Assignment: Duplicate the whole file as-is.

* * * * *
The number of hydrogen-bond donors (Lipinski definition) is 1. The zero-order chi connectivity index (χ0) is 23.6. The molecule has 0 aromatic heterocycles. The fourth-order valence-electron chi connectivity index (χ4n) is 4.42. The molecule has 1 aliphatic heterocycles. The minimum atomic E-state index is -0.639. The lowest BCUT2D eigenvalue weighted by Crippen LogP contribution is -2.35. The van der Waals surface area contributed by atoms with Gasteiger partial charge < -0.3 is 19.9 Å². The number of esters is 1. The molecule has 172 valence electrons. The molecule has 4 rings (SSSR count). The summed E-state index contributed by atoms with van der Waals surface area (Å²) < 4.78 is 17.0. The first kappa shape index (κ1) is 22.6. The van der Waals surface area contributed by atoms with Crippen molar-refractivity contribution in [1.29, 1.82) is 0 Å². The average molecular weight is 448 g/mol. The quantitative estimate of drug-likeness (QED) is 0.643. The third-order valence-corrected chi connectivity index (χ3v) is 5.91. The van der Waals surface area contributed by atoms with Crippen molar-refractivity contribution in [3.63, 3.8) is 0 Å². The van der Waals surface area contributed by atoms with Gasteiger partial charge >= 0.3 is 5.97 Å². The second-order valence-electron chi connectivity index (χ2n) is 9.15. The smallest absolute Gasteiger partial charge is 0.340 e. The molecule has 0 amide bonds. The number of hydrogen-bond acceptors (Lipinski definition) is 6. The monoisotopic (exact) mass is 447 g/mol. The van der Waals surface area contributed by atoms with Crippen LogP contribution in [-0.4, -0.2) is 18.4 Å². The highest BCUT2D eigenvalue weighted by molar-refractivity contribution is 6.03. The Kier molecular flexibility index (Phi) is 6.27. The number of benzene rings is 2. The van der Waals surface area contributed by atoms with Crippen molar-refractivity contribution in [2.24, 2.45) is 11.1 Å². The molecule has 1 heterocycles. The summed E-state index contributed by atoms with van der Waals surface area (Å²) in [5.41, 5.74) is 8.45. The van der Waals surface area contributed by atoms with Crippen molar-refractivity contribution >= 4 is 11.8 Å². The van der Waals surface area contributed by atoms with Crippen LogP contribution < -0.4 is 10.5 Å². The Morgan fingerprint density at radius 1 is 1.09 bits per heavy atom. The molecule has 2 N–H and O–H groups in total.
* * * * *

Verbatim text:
The number of hydrogen-bond donors (Lipinski definition) is 1. The zero-order chi connectivity index (χ0) is 23.6. The molecule has 0 aromatic heterocycles. The fourth-order valence-electron chi connectivity index (χ4n) is 4.42. The molecule has 1 aliphatic heterocycles. The minimum atomic E-state index is -0.639. The lowest BCUT2D eigenvalue weighted by Crippen LogP contribution is -2.35. The van der Waals surface area contributed by atoms with Gasteiger partial charge < -0.3 is 19.9 Å². The number of esters is 1. The molecule has 172 valence electrons. The molecule has 4 rings (SSSR count). The summed E-state index contributed by atoms with van der Waals surface area (Å²) < 4.78 is 17.0. The first kappa shape index (κ1) is 22.6. The van der Waals surface area contributed by atoms with Crippen molar-refractivity contribution in [1.29, 1.82) is 0 Å². The average molecular weight is 448 g/mol. The quantitative estimate of drug-likeness (QED) is 0.643. The third-order valence-corrected chi connectivity index (χ3v) is 5.91. The van der Waals surface area contributed by atoms with Crippen molar-refractivity contribution in [3.63, 3.8) is 0 Å². The van der Waals surface area contributed by atoms with Gasteiger partial charge >= 0.3 is 5.97 Å². The second-order valence-electron chi connectivity index (χ2n) is 9.15. The smallest absolute Gasteiger partial charge is 0.340 e. The molecule has 0 amide bonds. The number of hydrogen-bond acceptors (Lipinski definition) is 6. The monoisotopic (exact) mass is 447 g/mol. The van der Waals surface area contributed by atoms with Crippen LogP contribution in [-0.4, -0.2) is 18.4 Å². The highest BCUT2D eigenvalue weighted by molar-refractivity contribution is 6.03. The Kier molecular flexibility index (Phi) is 6.27. The number of benzene rings is 2. The van der Waals surface area contributed by atoms with Crippen molar-refractivity contribution in [2.24, 2.45) is 11.1 Å². The molecule has 1 heterocycles. The summed E-state index contributed by atoms with van der Waals surface area (Å²) in [5.41, 5.74) is 8.45. The van der Waals surface area contributed by atoms with Crippen molar-refractivity contribution >= 4 is 11.8 Å². The van der Waals surface area contributed by atoms with Crippen LogP contribution < -0.4 is 10.5 Å². The Morgan fingerprint density at radius 1 is 1.09 bits per heavy atom. The molecule has 2 N–H and O–H groups in total.